Song of Surrender

Monday, 13 August 2012

SRUTI FICTION

Tiruvazhundur Sivakozhundu 

 
Translated from Kalki’s Tamil original in Ananda Vikatan (1939) by

 Gowri Ramnarayan 

IV

(Continued from blogpost dated 11 August 2012)

‘Tambi lay in the hospital for three months. Slowly his mind cleared. He recognized me within ten days. His eyes were still bandaged. I couldn’t bring myself to inform him that he had lost his eyesight. I told the doctor to tell him about it in my absence. When he knew that he had lost his vision forever, Tambi seemed to lose his wits once again. And yet, in the midst of all these tribulations he did not forget the actress! Often he would smile to himself, and repeat her name. I didn’t feet like bringing Vanaja to see him.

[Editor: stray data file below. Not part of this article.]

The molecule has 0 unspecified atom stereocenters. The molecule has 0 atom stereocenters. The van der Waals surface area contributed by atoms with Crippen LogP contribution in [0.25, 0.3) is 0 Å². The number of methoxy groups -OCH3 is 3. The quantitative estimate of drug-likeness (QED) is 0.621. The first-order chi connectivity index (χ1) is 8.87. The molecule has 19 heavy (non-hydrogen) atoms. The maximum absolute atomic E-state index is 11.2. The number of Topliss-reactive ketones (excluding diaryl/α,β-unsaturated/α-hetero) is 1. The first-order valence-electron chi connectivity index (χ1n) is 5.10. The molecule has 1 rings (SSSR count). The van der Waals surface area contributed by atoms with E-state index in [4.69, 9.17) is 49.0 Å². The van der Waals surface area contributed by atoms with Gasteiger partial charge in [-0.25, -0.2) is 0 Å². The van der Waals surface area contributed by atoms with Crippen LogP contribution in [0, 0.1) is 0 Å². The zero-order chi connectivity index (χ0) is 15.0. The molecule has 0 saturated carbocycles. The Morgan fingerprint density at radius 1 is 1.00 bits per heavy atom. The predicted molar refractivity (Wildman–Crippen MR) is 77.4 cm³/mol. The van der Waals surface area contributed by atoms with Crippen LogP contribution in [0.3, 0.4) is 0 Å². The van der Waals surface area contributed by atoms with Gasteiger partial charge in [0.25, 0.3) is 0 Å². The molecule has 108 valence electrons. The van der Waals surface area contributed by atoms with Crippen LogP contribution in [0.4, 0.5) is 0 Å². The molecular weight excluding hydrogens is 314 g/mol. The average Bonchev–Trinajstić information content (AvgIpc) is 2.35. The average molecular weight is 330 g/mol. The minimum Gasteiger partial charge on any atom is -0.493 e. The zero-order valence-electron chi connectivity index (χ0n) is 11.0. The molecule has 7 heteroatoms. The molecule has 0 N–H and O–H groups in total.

‘Vanaja, however, was impatient to see him. I put her off by saying that the doctor had forbidden all visitors. Finally, unable to withstand her pestering, I took her to the hospital. We had both decided not to inform Tambi of her visit. Accordingly, she came into the sick room and stood in silence.

‘It happened as I feared. As he talked to himself Sivakozhundu called out to Manoranjitam by name and babbled endearments to her. I glanced at Vanaja with great anxiety. Ayya! Haven’t the elders said that it is impossible for men to understand the hearts of women? I realized then how true that was. I thought that Vanaja would be disgusted when she saw how Sivakozhundu was still enamoured of Manoranjitam, and lose all her love for him. But what happened was exactly the opposite. Vanaja’s feelings did not waver one bit. If anything, her affections seemed to grow deeper.